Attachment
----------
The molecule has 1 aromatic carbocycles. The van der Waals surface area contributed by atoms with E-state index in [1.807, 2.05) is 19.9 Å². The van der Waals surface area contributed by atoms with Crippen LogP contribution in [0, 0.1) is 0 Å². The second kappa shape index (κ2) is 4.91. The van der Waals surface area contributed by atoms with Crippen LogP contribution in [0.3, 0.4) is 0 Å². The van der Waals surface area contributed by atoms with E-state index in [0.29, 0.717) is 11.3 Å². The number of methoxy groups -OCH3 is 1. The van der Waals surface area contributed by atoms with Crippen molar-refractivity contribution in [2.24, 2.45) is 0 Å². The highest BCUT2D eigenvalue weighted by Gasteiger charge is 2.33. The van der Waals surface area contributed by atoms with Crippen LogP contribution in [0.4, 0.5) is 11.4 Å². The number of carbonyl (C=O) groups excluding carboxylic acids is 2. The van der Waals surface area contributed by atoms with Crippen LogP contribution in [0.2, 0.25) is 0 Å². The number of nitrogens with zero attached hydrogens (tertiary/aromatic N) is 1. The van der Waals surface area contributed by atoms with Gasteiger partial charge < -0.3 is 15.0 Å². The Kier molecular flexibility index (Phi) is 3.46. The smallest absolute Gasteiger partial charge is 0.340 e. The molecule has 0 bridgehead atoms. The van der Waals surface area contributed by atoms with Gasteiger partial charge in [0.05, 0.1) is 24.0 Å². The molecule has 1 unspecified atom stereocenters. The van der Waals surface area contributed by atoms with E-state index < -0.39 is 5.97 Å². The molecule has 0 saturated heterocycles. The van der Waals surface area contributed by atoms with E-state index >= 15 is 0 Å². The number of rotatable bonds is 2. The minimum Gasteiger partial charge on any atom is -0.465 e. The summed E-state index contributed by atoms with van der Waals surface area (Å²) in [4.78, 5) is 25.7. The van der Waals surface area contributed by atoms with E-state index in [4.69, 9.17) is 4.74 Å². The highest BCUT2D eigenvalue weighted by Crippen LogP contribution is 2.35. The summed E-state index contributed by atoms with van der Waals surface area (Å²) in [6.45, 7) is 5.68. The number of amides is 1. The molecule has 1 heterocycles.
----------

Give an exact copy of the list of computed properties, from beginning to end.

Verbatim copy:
The molecule has 1 aromatic carbocycles. The van der Waals surface area contributed by atoms with E-state index in [1.807, 2.05) is 19.9 Å². The van der Waals surface area contributed by atoms with Crippen LogP contribution in [0, 0.1) is 0 Å². The second kappa shape index (κ2) is 4.91. The van der Waals surface area contributed by atoms with Crippen LogP contribution in [0.3, 0.4) is 0 Å². The van der Waals surface area contributed by atoms with E-state index in [0.29, 0.717) is 11.3 Å². The number of methoxy groups -OCH3 is 1. The van der Waals surface area contributed by atoms with Crippen molar-refractivity contribution in [2.24, 2.45) is 0 Å². The highest BCUT2D eigenvalue weighted by Gasteiger charge is 2.33. The van der Waals surface area contributed by atoms with Crippen LogP contribution in [0.4, 0.5) is 11.4 Å². The number of carbonyl (C=O) groups excluding carboxylic acids is 2. The van der Waals surface area contributed by atoms with Crippen LogP contribution in [0.2, 0.25) is 0 Å². The number of nitrogens with zero attached hydrogens (tertiary/aromatic N) is 1. The van der Waals surface area contributed by atoms with Gasteiger partial charge < -0.3 is 15.0 Å². The Kier molecular flexibility index (Phi) is 3.46. The smallest absolute Gasteiger partial charge is 0.340 e. The molecule has 0 bridgehead atoms. The van der Waals surface area contributed by atoms with Gasteiger partial charge in [0.05, 0.1) is 24.0 Å². The molecule has 1 unspecified atom stereocenters. The van der Waals surface area contributed by atoms with E-state index < -0.39 is 5.97 Å². The molecule has 0 saturated heterocycles. The van der Waals surface area contributed by atoms with E-state index >= 15 is 0 Å². The number of rotatable bonds is 2. The minimum Gasteiger partial charge on any atom is -0.465 e. The summed E-state index contributed by atoms with van der Waals surface area (Å²) in [4.78, 5) is 25.7. The van der Waals surface area contributed by atoms with E-state index in [4.69, 9.17) is 4.74 Å². The highest BCUT2D eigenvalue weighted by Crippen LogP contribution is 2.35. The summed E-state index contributed by atoms with van der Waals surface area (Å²) in [6.45, 7) is 5.68. The number of amides is 1. The molecule has 1 heterocycles.